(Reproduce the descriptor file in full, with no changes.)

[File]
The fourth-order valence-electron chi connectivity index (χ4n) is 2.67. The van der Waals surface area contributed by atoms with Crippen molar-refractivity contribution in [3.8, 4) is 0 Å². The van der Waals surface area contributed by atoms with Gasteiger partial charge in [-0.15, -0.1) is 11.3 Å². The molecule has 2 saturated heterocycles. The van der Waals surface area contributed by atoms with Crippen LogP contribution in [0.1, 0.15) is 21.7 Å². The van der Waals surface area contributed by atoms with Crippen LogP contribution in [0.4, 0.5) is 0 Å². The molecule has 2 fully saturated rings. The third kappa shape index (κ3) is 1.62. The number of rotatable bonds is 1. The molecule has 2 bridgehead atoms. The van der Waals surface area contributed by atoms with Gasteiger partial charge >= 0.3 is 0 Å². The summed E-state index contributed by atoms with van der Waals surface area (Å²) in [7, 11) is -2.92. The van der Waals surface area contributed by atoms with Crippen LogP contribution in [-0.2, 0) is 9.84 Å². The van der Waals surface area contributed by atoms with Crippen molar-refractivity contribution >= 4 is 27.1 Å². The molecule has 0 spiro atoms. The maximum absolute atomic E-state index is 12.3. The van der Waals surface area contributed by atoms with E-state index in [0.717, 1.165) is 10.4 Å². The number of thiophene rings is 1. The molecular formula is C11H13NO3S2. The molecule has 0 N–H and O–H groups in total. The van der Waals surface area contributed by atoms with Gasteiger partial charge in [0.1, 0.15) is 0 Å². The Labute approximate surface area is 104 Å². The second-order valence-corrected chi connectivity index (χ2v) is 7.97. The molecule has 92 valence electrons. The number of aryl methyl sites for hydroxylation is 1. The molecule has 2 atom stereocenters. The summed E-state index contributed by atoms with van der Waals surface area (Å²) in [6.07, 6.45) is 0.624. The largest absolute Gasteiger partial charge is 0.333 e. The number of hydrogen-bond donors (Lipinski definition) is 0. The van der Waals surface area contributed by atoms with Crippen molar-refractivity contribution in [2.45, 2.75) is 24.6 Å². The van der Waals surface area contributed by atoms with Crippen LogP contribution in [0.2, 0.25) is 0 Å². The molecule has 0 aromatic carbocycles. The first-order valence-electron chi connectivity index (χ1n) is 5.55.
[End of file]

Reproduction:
The fourth-order valence-electron chi connectivity index (χ4n) is 2.67. The van der Waals surface area contributed by atoms with Crippen molar-refractivity contribution in [3.8, 4) is 0 Å². The van der Waals surface area contributed by atoms with Gasteiger partial charge in [-0.15, -0.1) is 11.3 Å². The molecule has 2 saturated heterocycles. The van der Waals surface area contributed by atoms with Crippen LogP contribution in [0.1, 0.15) is 21.7 Å². The van der Waals surface area contributed by atoms with Crippen LogP contribution in [0.4, 0.5) is 0 Å². The molecule has 2 fully saturated rings. The third kappa shape index (κ3) is 1.62. The number of rotatable bonds is 1. The molecule has 2 bridgehead atoms. The van der Waals surface area contributed by atoms with Gasteiger partial charge >= 0.3 is 0 Å². The summed E-state index contributed by atoms with van der Waals surface area (Å²) in [7, 11) is -2.92. The van der Waals surface area contributed by atoms with Crippen LogP contribution in [-0.2, 0) is 9.84 Å². The van der Waals surface area contributed by atoms with Crippen molar-refractivity contribution >= 4 is 27.1 Å². The molecule has 0 spiro atoms. The maximum absolute atomic E-state index is 12.3. The van der Waals surface area contributed by atoms with E-state index in [0.717, 1.165) is 10.4 Å². The number of thiophene rings is 1. The molecular formula is C11H13NO3S2. The molecule has 0 N–H and O–H groups in total. The van der Waals surface area contributed by atoms with Gasteiger partial charge in [0.1, 0.15) is 0 Å². The Labute approximate surface area is 104 Å². The second-order valence-corrected chi connectivity index (χ2v) is 7.97. The molecule has 92 valence electrons. The number of aryl methyl sites for hydroxylation is 1. The molecule has 2 atom stereocenters. The summed E-state index contributed by atoms with van der Waals surface area (Å²) in [6.07, 6.45) is 0.624. The largest absolute Gasteiger partial charge is 0.333 e. The number of hydrogen-bond donors (Lipinski definition) is 0. The van der Waals surface area contributed by atoms with Crippen molar-refractivity contribution in [2.45, 2.75) is 24.6 Å². The van der Waals surface area contributed by atoms with Crippen LogP contribution in [0.2, 0.25) is 0 Å². The molecule has 0 aromatic carbocycles. The first-order valence-electron chi connectivity index (χ1n) is 5.55.